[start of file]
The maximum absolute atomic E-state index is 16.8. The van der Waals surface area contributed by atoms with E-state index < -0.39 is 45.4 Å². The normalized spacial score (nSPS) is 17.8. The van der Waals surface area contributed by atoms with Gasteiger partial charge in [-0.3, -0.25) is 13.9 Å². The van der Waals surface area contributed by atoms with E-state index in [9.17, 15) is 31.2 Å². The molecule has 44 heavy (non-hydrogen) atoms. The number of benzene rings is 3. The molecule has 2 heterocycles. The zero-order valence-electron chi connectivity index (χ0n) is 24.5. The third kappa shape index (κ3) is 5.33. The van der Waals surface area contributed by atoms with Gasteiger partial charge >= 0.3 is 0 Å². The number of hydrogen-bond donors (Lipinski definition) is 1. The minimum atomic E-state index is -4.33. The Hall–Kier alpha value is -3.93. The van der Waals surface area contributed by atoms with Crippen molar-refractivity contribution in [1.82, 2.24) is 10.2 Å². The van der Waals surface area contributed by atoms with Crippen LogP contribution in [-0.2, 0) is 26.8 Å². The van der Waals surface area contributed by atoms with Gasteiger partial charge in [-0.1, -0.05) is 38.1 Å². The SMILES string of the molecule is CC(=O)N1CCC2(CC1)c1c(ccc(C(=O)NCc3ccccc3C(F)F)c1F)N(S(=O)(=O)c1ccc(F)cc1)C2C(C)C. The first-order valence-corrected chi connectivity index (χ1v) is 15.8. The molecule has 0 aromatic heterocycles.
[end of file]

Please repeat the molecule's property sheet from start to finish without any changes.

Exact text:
The maximum absolute atomic E-state index is 16.8. The van der Waals surface area contributed by atoms with E-state index < -0.39 is 45.4 Å². The normalized spacial score (nSPS) is 17.8. The van der Waals surface area contributed by atoms with Gasteiger partial charge in [-0.3, -0.25) is 13.9 Å². The van der Waals surface area contributed by atoms with E-state index in [9.17, 15) is 31.2 Å². The molecule has 44 heavy (non-hydrogen) atoms. The number of benzene rings is 3. The molecule has 2 heterocycles. The zero-order valence-electron chi connectivity index (χ0n) is 24.5. The third kappa shape index (κ3) is 5.33. The van der Waals surface area contributed by atoms with Gasteiger partial charge >= 0.3 is 0 Å². The number of hydrogen-bond donors (Lipinski definition) is 1. The minimum atomic E-state index is -4.33. The Hall–Kier alpha value is -3.93. The van der Waals surface area contributed by atoms with Crippen molar-refractivity contribution in [1.82, 2.24) is 10.2 Å². The van der Waals surface area contributed by atoms with Crippen LogP contribution in [-0.2, 0) is 26.8 Å². The van der Waals surface area contributed by atoms with Gasteiger partial charge in [-0.1, -0.05) is 38.1 Å². The SMILES string of the molecule is CC(=O)N1CCC2(CC1)c1c(ccc(C(=O)NCc3ccccc3C(F)F)c1F)N(S(=O)(=O)c1ccc(F)cc1)C2C(C)C. The first-order valence-corrected chi connectivity index (χ1v) is 15.8. The molecule has 0 aromatic heterocycles.